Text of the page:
In inquiry-based learning, students, rather than concentrating on finding the "right" answer, learn to ask questions that encourage creative and interdisciplinary thought. Much of the value of higher education resides not in simply satisfying degree requirements, but in developing a restless, curious, and critically-informed mindset. This is the purpose of inquiry-based learning. Faculty using this method do not think of themselves as experts, but as fellow travelers on a journey of intellectual and personal discovery.
Can I do both Watauga and the Honors Program?
Yes, you can. In fact, there is an Honors section of Investigations: Local in the fall, so one course can give you credit in both programs. If you feel that trying to meet the requirements of both programs will be overwhelming, we recommend that you start in both. You can then make an informed decision about doing both or choosing one over the other. Wataugans can also join the Language and Culture Community. Beginning Fall 2020, students cannot join both Watauga and ACES. This is due to the relocation of ACES in a different dorm other than the Living Learning Center.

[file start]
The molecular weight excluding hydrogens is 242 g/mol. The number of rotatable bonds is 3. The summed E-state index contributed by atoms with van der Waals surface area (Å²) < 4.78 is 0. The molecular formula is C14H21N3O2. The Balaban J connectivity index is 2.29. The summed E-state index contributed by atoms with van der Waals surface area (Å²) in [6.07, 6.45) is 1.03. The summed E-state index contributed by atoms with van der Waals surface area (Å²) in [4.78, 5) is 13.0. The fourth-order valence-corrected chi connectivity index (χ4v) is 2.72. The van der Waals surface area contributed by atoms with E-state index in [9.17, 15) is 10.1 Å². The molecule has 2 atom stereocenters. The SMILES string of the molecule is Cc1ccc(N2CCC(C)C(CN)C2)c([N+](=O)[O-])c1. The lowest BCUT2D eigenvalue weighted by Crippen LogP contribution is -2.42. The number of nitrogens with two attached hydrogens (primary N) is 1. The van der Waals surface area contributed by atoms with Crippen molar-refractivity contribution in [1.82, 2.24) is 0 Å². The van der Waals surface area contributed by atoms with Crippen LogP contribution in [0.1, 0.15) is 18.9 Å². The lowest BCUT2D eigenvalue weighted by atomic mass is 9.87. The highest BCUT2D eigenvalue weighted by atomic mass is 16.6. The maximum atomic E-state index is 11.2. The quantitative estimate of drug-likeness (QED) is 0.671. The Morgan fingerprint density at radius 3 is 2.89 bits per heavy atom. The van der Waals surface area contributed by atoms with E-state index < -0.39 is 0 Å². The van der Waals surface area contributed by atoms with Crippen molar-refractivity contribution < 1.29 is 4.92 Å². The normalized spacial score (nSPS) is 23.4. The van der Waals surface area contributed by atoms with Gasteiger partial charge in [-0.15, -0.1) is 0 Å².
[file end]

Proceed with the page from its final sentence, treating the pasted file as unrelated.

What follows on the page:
How do I apply for Watauga?
As one of Appalachian's premier programs, there is a separate essay for Watauga Residential College For more information on applying to Watauga go to the Admissions Website.
How are Watauga classes different from most freshman/sophomore-level classes?
Watauga classes are interactive, interdisciplinary, internationally-focused, and especially challenging, requiring you to use information in new and creative ways. The classes emphasize analytical reading and writing, creative research, and individual and group projects leading to public presentations. The fall and spring freshman core (Investigations: Local and Investigations: Global) form a coordinated curriculum leading to global awareness, beginning your journey to global competence.
When will I take classes in my major?